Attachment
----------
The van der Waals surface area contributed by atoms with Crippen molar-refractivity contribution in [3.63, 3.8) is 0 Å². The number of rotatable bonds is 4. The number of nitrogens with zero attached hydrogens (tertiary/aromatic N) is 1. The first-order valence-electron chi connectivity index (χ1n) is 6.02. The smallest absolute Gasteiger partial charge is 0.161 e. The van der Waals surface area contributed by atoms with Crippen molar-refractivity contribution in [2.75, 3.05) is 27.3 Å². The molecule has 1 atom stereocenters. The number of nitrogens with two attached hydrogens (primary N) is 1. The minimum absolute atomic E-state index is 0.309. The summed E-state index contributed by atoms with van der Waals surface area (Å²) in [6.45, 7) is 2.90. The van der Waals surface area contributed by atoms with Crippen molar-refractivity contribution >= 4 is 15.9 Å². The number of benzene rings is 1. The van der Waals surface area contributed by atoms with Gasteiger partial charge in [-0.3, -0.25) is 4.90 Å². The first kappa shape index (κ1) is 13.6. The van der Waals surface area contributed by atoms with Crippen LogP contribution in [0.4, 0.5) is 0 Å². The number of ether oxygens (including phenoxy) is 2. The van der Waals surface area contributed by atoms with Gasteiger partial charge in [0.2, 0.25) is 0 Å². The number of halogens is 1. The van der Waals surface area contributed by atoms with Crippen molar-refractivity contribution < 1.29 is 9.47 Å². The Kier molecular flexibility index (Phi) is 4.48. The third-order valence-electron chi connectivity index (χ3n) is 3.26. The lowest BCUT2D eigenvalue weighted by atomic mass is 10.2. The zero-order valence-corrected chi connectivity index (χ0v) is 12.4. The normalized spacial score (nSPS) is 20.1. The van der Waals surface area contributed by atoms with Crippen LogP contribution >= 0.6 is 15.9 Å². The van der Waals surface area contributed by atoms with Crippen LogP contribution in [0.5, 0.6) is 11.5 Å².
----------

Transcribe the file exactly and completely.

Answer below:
The van der Waals surface area contributed by atoms with Crippen molar-refractivity contribution in [3.63, 3.8) is 0 Å². The number of rotatable bonds is 4. The number of nitrogens with zero attached hydrogens (tertiary/aromatic N) is 1. The first-order valence-electron chi connectivity index (χ1n) is 6.02. The smallest absolute Gasteiger partial charge is 0.161 e. The van der Waals surface area contributed by atoms with Crippen molar-refractivity contribution in [2.75, 3.05) is 27.3 Å². The molecule has 1 atom stereocenters. The number of nitrogens with two attached hydrogens (primary N) is 1. The minimum absolute atomic E-state index is 0.309. The summed E-state index contributed by atoms with van der Waals surface area (Å²) in [6.45, 7) is 2.90. The van der Waals surface area contributed by atoms with Crippen molar-refractivity contribution >= 4 is 15.9 Å². The number of benzene rings is 1. The van der Waals surface area contributed by atoms with Gasteiger partial charge in [-0.3, -0.25) is 4.90 Å². The first kappa shape index (κ1) is 13.6. The van der Waals surface area contributed by atoms with Crippen LogP contribution in [0.4, 0.5) is 0 Å². The number of ether oxygens (including phenoxy) is 2. The van der Waals surface area contributed by atoms with Gasteiger partial charge in [0.2, 0.25) is 0 Å². The number of halogens is 1. The van der Waals surface area contributed by atoms with Crippen molar-refractivity contribution < 1.29 is 9.47 Å². The Kier molecular flexibility index (Phi) is 4.48. The third-order valence-electron chi connectivity index (χ3n) is 3.26. The lowest BCUT2D eigenvalue weighted by atomic mass is 10.2. The zero-order valence-corrected chi connectivity index (χ0v) is 12.4. The normalized spacial score (nSPS) is 20.1. The van der Waals surface area contributed by atoms with Crippen LogP contribution >= 0.6 is 15.9 Å². The van der Waals surface area contributed by atoms with Crippen LogP contribution in [0.5, 0.6) is 11.5 Å².